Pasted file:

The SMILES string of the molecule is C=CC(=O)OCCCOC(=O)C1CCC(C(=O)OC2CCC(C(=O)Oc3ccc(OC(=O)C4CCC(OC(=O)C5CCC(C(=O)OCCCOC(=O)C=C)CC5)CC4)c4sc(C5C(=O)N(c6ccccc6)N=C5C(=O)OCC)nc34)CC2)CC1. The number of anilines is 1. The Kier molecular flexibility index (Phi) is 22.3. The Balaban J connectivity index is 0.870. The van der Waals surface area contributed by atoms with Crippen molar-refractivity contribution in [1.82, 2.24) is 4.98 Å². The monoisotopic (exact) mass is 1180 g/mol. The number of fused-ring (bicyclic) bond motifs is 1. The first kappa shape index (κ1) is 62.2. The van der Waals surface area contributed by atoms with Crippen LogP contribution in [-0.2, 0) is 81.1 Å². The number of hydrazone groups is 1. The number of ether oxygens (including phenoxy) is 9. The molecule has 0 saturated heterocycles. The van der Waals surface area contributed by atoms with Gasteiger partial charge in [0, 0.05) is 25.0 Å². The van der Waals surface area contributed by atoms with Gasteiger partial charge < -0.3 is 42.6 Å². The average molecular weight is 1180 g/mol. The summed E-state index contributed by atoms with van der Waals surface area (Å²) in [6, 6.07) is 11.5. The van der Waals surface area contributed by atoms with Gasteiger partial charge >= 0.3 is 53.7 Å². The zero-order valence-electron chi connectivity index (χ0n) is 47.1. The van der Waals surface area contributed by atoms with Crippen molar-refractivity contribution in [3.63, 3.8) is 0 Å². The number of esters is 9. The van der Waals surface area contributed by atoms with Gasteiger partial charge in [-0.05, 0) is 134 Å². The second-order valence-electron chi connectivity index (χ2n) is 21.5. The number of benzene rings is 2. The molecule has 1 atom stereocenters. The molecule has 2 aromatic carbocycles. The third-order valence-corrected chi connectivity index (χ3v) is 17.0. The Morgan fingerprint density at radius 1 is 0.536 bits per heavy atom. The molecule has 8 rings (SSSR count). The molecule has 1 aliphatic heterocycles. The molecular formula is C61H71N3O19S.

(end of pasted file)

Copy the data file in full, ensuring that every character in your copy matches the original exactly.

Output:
The SMILES string of the molecule is C=CC(=O)OCCCOC(=O)C1CCC(C(=O)OC2CCC(C(=O)Oc3ccc(OC(=O)C4CCC(OC(=O)C5CCC(C(=O)OCCCOC(=O)C=C)CC5)CC4)c4sc(C5C(=O)N(c6ccccc6)N=C5C(=O)OCC)nc34)CC2)CC1. The number of anilines is 1. The Kier molecular flexibility index (Phi) is 22.3. The Balaban J connectivity index is 0.870. The van der Waals surface area contributed by atoms with Crippen molar-refractivity contribution in [1.82, 2.24) is 4.98 Å². The monoisotopic (exact) mass is 1180 g/mol. The number of fused-ring (bicyclic) bond motifs is 1. The first kappa shape index (κ1) is 62.2. The van der Waals surface area contributed by atoms with Crippen LogP contribution in [-0.2, 0) is 81.1 Å². The number of hydrazone groups is 1. The number of ether oxygens (including phenoxy) is 9. The molecule has 0 saturated heterocycles. The van der Waals surface area contributed by atoms with Gasteiger partial charge in [0, 0.05) is 25.0 Å². The van der Waals surface area contributed by atoms with Gasteiger partial charge < -0.3 is 42.6 Å². The average molecular weight is 1180 g/mol. The summed E-state index contributed by atoms with van der Waals surface area (Å²) in [6, 6.07) is 11.5. The van der Waals surface area contributed by atoms with Gasteiger partial charge >= 0.3 is 53.7 Å². The zero-order valence-electron chi connectivity index (χ0n) is 47.1. The van der Waals surface area contributed by atoms with Crippen molar-refractivity contribution in [3.63, 3.8) is 0 Å². The number of esters is 9. The van der Waals surface area contributed by atoms with Gasteiger partial charge in [-0.05, 0) is 134 Å². The second-order valence-electron chi connectivity index (χ2n) is 21.5. The number of benzene rings is 2. The molecule has 1 atom stereocenters. The molecule has 2 aromatic carbocycles. The third-order valence-corrected chi connectivity index (χ3v) is 17.0. The Morgan fingerprint density at radius 1 is 0.536 bits per heavy atom. The molecule has 8 rings (SSSR count). The molecule has 1 aliphatic heterocycles. The molecular formula is C61H71N3O19S.